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Making Tracks in Gran Turismo 5

Analysis of the Course Maker.

Digital Foundry will be looking in-depth at Gran Turismo 5 later in the week, but in the meantime we're planning a series of blog posts to celebrate the long-awaited launch of PS3's most highly anticipated of sequels.

The first port of call for us when we received the game was to see just how Polyphony Digital had managed to implement a consumer-friendly course creator, bearing in mind how long it seems to take the developer itself to craft new circuits.

Polyphony calls this new mode the "Course Maker", but "Track Editor" would have been a more apt description because, you don't actually design the circuit at all. Instead, you feed the editor a range of variables and the code itself creates the track for you. From there you tweak the available values until you're happy.

To give you some idea of how it all works out, here's a video compilation outlining the process of customising a course. We've also captured the same tracks multiple times with single variables adjusted, and then we transition between the vids within the edit to give you a direct idea of how tweaking stuff like the time of day, weather conditions or road width affects the overall look of the track you're working on.

An edited overview of the track creation process in GT5, including mini-showcases of the various themes, weather conditions and time of day effects available.

So, let's break down the entire process. First up, you choose an existing course to edit. There are seven of these "themes" available out of the box, encompassing tarmac, gravel and snowy environments, along with a couple of templates that favour hilly terrain. There's even a mini park there for customised kart racing. Choose a theme and you're ready to begin.

A default tracks appears, but if you don't like the look of it, simply hit The "New Track" button at the base of the screen to magic up a new course out of thin air. Don't like the look of that? Rinse and repeat until you get the basic look you're after.

From there, the editing work kicks in proper. You can change the number of sections on the circuit, then edit those individual segments to your liking, adjusting overall complexity, how sharp the corners are, and even how wide the road is. Global settings are also available, which cover elements such as the time of day and weather. However, some courses have limited time-of-day options or none at all and likewise with the selectable weather.

Once you're happy, you can road-test your creation with one of three cars specific to each theme, or else you can take a "favourite" from your garage for a spin on your new creation. Once your creation is complete, you can save and share it.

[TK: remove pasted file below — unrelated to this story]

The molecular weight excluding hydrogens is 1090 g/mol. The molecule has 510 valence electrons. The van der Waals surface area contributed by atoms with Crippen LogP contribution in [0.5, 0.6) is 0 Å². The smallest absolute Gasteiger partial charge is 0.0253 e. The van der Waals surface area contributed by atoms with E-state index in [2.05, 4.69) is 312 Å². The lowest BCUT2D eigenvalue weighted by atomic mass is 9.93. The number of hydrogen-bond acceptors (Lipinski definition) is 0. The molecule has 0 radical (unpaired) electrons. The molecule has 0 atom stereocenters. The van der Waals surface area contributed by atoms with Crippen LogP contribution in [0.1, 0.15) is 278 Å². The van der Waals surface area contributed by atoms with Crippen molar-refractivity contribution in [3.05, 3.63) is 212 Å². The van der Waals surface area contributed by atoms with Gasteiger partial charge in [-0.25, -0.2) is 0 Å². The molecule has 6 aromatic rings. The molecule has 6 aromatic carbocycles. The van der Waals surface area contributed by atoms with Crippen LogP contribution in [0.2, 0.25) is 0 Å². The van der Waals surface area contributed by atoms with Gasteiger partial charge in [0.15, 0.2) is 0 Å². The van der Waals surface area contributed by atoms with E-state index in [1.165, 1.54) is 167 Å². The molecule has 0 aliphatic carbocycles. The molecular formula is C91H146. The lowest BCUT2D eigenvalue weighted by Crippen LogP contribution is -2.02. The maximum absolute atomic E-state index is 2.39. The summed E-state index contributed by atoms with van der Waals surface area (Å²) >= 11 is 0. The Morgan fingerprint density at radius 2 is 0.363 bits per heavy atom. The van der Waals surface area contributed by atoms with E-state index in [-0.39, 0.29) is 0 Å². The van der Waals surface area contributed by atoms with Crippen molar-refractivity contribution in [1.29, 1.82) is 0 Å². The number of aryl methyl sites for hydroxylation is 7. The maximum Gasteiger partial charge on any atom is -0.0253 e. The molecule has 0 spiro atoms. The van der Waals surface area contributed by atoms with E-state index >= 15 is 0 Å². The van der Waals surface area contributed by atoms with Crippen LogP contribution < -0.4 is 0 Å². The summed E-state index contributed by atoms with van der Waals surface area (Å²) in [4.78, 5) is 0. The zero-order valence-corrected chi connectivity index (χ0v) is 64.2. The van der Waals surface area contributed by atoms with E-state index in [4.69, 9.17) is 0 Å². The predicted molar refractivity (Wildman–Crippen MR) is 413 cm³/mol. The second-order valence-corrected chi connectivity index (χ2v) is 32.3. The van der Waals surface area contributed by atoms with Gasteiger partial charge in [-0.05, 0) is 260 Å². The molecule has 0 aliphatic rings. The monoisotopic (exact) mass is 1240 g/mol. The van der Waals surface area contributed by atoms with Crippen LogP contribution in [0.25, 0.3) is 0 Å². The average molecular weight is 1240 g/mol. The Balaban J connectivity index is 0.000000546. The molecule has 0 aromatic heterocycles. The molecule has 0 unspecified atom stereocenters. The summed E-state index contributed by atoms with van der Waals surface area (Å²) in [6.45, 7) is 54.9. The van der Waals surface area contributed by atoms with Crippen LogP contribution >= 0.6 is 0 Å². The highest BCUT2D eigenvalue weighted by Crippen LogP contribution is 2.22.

It's clear that the track editor has been designed for quick and easy content-creation as opposed to giving the players access to the same kind of tools used by Polyphony Digital itself. The scope of the courses you're able to create is accordingly fairly limited.

You can't design the layout of the track itself, you can't adjust the gradients of the terrain, and as you can see from the video, even a small tweak to just one variable can often dramatically change the layout of the entire circuit, presumably because the code is trying its best to fit your wishes into the available topography. Also sorely missed right now is the ability to mirror or reverse the current circuit.

On the plus side, the range of themes available covers off a great many racing scenarios that will be great for multiplayer: rallying, karting, driving through the snow... Also, whether it's through getting a more intimate understanding of how the variables work, or just through plain luck, the editor is capable of throwing up some eminently driveable courses - and the advantage of having such a tightly controlled editing environment is that it's basically impossible to create an unworkable track.

The global variables such as the adjustable weather and time of day mean that the overall appearance of the course can also be individualised to a certain extent, and some of the dynamic lighting effects in particular can be quite beautiful - especially when using the Alaska or Toscana themes.

It's evident from the setup of the editor that it has been designed with expansion in mind. Most obviously, the theme selection screen has been created so that additional templates can be easily selected once added (presumably through DLC updates).

However, even the main editor screen has enough real estate left over for at least a couple more tweakables, and it wouldn't surprise us at all to see the editor evolved and enhanced in the future...

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About the Author
Richard Leadbetter avatar

Richard Leadbetter

Technology Editor, Digital Foundry

Rich has been a games journalist since the days of 16-bit and specialises in technical analysis. He's commonly known around Eurogamer as the Blacksmith of the Future.

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